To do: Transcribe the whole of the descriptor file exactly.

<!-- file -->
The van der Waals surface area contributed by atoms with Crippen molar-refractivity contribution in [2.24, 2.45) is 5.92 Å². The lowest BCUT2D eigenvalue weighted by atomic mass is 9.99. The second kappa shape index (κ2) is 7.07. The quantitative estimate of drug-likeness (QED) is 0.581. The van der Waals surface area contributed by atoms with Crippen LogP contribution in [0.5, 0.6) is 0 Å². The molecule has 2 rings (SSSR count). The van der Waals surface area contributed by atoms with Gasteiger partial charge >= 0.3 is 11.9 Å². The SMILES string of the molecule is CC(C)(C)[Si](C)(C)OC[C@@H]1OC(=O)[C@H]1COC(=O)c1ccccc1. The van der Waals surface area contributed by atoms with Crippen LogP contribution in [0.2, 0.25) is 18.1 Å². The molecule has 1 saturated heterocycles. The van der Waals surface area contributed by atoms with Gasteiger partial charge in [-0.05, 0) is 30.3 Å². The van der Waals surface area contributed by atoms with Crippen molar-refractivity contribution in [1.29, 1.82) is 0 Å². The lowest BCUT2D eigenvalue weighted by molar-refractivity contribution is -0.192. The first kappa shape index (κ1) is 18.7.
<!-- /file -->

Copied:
The van der Waals surface area contributed by atoms with Crippen molar-refractivity contribution in [2.24, 2.45) is 5.92 Å². The lowest BCUT2D eigenvalue weighted by atomic mass is 9.99. The second kappa shape index (κ2) is 7.07. The quantitative estimate of drug-likeness (QED) is 0.581. The van der Waals surface area contributed by atoms with Crippen LogP contribution in [0.5, 0.6) is 0 Å². The molecule has 2 rings (SSSR count). The van der Waals surface area contributed by atoms with Gasteiger partial charge >= 0.3 is 11.9 Å². The SMILES string of the molecule is CC(C)(C)[Si](C)(C)OC[C@@H]1OC(=O)[C@H]1COC(=O)c1ccccc1. The van der Waals surface area contributed by atoms with Crippen LogP contribution in [0.2, 0.25) is 18.1 Å². The molecule has 1 saturated heterocycles. The van der Waals surface area contributed by atoms with Gasteiger partial charge in [-0.05, 0) is 30.3 Å². The van der Waals surface area contributed by atoms with Crippen molar-refractivity contribution in [1.29, 1.82) is 0 Å². The lowest BCUT2D eigenvalue weighted by molar-refractivity contribution is -0.192. The first kappa shape index (κ1) is 18.7.